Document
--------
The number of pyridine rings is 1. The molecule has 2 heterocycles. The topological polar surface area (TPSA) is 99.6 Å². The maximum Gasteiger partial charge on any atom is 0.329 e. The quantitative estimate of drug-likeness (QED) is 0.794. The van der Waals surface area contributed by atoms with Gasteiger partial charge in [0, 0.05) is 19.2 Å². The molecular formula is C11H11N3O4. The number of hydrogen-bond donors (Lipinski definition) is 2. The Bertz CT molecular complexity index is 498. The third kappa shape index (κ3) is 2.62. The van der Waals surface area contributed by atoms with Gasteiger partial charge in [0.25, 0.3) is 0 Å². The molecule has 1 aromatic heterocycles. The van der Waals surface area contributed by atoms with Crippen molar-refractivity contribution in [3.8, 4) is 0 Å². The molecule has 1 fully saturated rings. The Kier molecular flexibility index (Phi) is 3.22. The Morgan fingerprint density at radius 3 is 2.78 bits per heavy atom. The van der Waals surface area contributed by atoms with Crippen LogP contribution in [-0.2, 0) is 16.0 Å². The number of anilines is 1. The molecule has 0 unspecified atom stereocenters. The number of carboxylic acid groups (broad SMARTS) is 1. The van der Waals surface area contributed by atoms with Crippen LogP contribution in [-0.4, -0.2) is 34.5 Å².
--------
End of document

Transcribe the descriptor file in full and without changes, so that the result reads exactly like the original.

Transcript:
The number of pyridine rings is 1. The molecule has 2 heterocycles. The topological polar surface area (TPSA) is 99.6 Å². The maximum Gasteiger partial charge on any atom is 0.329 e. The quantitative estimate of drug-likeness (QED) is 0.794. The van der Waals surface area contributed by atoms with Gasteiger partial charge in [0, 0.05) is 19.2 Å². The molecular formula is C11H11N3O4. The number of hydrogen-bond donors (Lipinski definition) is 2. The Bertz CT molecular complexity index is 498. The third kappa shape index (κ3) is 2.62. The van der Waals surface area contributed by atoms with Gasteiger partial charge in [0.25, 0.3) is 0 Å². The molecule has 1 aromatic heterocycles. The van der Waals surface area contributed by atoms with Crippen molar-refractivity contribution in [3.8, 4) is 0 Å². The molecule has 1 fully saturated rings. The Kier molecular flexibility index (Phi) is 3.22. The Morgan fingerprint density at radius 3 is 2.78 bits per heavy atom. The van der Waals surface area contributed by atoms with Crippen LogP contribution in [-0.2, 0) is 16.0 Å². The number of anilines is 1. The molecule has 0 unspecified atom stereocenters. The number of carboxylic acid groups (broad SMARTS) is 1. The van der Waals surface area contributed by atoms with Crippen LogP contribution in [-0.4, -0.2) is 34.5 Å².